Am I the factor of symbolic violence in my research?
A Book Critique upon The Spectral Wound by Nayanika Mookherjee in relation to my research
This past Tuesday night, I produced an inner conflict with myself. As I was reviewing the content of the ethnography entitled The Spectral Wound, a feeling of guilt overcame me and a daunting question came to mind. I’m I the factor of symbolic violence in my research? Anthropologist, Nayanika Mookherjee, has open my mind to the dehumanization of individuals that have confronted situations of trauma and suffering and has made me wonder if I am doing the same thing. In this ethnography, Mookherjee examines the dehumanization of the birangona through the public memory distributed in the media, art works, and by humanitarian activist. Despite my desire to be of service to communities, I am beginning to believe that I am actually providing a disservice by portraying them as victims.
I fear I may be curating and further advocating a sense of oppression for the working class residents of Greenmount West. Mookherjee argues in the ethnography about the injustice done to the birangona through testimonial culture. Testimonial culture promotes a heroic image by empowering victims “to speak and to give voice to the voiceless”. However, according to Mookherjee this culture appropriates narratives and hides “aspects of the narratives of victims that do not fit into a predetermined construction of victimhood” (Mookherjee, 2015). As disgusting as this sounds, I think that during the beginnings of my research, I unconsciously set the stage to make a victim out of the residents of Greenmount West. As I was conducting interviews and reading literature, I believe that I may have been sourcing out information that follow the common public narratives about working class residents wrongly getting displaced from their home.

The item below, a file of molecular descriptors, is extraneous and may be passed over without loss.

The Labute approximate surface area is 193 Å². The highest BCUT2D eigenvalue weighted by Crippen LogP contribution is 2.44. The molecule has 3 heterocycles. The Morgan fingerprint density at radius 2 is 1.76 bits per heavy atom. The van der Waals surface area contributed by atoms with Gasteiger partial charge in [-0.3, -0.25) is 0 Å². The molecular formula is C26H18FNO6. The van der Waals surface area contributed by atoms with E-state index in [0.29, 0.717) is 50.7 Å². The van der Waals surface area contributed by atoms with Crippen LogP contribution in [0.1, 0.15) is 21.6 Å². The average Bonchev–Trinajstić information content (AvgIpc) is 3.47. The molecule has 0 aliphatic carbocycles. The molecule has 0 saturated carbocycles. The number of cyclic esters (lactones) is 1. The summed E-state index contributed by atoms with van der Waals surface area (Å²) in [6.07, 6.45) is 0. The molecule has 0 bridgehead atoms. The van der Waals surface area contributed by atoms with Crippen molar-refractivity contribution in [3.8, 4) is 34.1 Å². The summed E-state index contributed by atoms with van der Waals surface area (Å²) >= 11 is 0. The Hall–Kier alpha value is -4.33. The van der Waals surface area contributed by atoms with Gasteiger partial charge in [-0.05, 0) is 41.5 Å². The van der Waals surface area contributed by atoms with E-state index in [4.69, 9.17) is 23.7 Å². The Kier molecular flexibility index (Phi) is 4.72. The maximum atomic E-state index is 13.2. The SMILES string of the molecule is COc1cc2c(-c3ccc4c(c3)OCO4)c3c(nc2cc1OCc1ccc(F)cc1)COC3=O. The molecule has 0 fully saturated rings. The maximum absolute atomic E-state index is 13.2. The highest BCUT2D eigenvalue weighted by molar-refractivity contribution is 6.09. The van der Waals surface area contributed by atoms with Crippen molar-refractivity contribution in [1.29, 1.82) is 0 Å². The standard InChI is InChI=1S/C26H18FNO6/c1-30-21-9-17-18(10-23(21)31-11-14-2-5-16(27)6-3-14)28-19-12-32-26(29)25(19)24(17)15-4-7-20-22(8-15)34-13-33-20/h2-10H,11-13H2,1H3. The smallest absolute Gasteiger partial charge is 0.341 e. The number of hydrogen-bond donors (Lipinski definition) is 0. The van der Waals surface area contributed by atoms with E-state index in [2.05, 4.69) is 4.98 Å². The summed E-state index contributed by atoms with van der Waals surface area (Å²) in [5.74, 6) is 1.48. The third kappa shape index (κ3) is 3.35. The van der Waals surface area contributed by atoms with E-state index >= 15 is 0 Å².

In addition, I fear that I am creating a subjective image for the residence of Greenmount West. In the ethnography, Mookherjee points out the issue of subjectivity upon victims in the media. In the case of the birangona she states,
“That society always constructs authentic victims as defenseless and innocent. While the innocent birangonas fulfill their role of victimhood for the nation, the authenticity of a raped women is located in the middle-class perception of sexual codes of the poor and their sense of trauma. Acceptable images of heroism among birangonas are linked to a notion of agency that is embedded in this middle-class sensibility” (Mookherjee, 2015).
This statement has made me question the methodology of my research. Did I choose this topic because it is relevant in the minds of the middle class? I’m I constructing my evidence in a way that it makes my interviewees look innocent and defenseless for a more appealing story for my audience? Are only specific type of people agreeing to take part in my research seeking compensation in attention from a wider audience? Any form of subjectivity in my project will interfere in the process of presenting the facts of the situation. This deeply worries me because it is important to me that I represent the community of Greenmount West as honest as possible. I do not want any of my bias to lead me to subjecting them.
Moving forward with my research, I need to be aware of the lessons Mookherjee is presenting in her ethnography. Despite the fact I had a hard time understanding it the first time I read it, I highly respect her examination the literary and visual representation of victim hood.